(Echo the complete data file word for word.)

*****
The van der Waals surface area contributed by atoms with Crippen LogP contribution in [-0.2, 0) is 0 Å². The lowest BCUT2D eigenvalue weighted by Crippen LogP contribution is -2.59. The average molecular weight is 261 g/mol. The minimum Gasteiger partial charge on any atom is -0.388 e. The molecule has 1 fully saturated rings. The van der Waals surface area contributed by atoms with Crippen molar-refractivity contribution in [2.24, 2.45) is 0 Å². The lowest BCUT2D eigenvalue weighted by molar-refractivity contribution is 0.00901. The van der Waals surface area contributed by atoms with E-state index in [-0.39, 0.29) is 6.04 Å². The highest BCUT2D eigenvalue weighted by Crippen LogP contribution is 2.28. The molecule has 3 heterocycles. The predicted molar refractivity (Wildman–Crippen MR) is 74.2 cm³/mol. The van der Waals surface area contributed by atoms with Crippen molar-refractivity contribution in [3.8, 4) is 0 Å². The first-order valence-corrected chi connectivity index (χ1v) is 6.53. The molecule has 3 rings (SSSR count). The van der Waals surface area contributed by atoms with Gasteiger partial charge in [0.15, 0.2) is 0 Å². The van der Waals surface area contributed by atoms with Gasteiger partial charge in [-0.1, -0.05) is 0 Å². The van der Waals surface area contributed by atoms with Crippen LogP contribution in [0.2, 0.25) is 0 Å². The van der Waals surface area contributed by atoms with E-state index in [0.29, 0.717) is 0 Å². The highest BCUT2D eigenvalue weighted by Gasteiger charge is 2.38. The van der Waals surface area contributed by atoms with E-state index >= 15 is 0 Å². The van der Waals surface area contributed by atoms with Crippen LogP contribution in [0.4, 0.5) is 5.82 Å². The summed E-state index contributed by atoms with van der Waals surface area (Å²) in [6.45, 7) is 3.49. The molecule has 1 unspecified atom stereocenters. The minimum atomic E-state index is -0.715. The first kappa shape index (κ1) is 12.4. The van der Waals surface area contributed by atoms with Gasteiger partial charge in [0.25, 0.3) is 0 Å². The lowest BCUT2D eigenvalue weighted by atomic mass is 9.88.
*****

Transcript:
The van der Waals surface area contributed by atoms with Crippen LogP contribution in [-0.2, 0) is 0 Å². The lowest BCUT2D eigenvalue weighted by Crippen LogP contribution is -2.59. The average molecular weight is 261 g/mol. The minimum Gasteiger partial charge on any atom is -0.388 e. The molecule has 1 fully saturated rings. The van der Waals surface area contributed by atoms with Crippen molar-refractivity contribution in [2.24, 2.45) is 0 Å². The lowest BCUT2D eigenvalue weighted by molar-refractivity contribution is 0.00901. The van der Waals surface area contributed by atoms with E-state index in [-0.39, 0.29) is 6.04 Å². The highest BCUT2D eigenvalue weighted by Crippen LogP contribution is 2.28. The molecule has 3 heterocycles. The predicted molar refractivity (Wildman–Crippen MR) is 74.2 cm³/mol. The van der Waals surface area contributed by atoms with Crippen molar-refractivity contribution in [3.8, 4) is 0 Å². The first-order valence-corrected chi connectivity index (χ1v) is 6.53. The molecule has 3 rings (SSSR count). The van der Waals surface area contributed by atoms with Gasteiger partial charge in [0.15, 0.2) is 0 Å². The van der Waals surface area contributed by atoms with Gasteiger partial charge in [-0.1, -0.05) is 0 Å². The van der Waals surface area contributed by atoms with Crippen LogP contribution in [0.2, 0.25) is 0 Å². The van der Waals surface area contributed by atoms with E-state index in [0.29, 0.717) is 0 Å². The highest BCUT2D eigenvalue weighted by Gasteiger charge is 2.38. The van der Waals surface area contributed by atoms with E-state index >= 15 is 0 Å². The van der Waals surface area contributed by atoms with Crippen LogP contribution in [0.4, 0.5) is 5.82 Å². The summed E-state index contributed by atoms with van der Waals surface area (Å²) in [6.45, 7) is 3.49. The molecule has 1 unspecified atom stereocenters. The minimum atomic E-state index is -0.715. The first kappa shape index (κ1) is 12.4. The van der Waals surface area contributed by atoms with Gasteiger partial charge in [0.25, 0.3) is 0 Å². The lowest BCUT2D eigenvalue weighted by atomic mass is 9.88.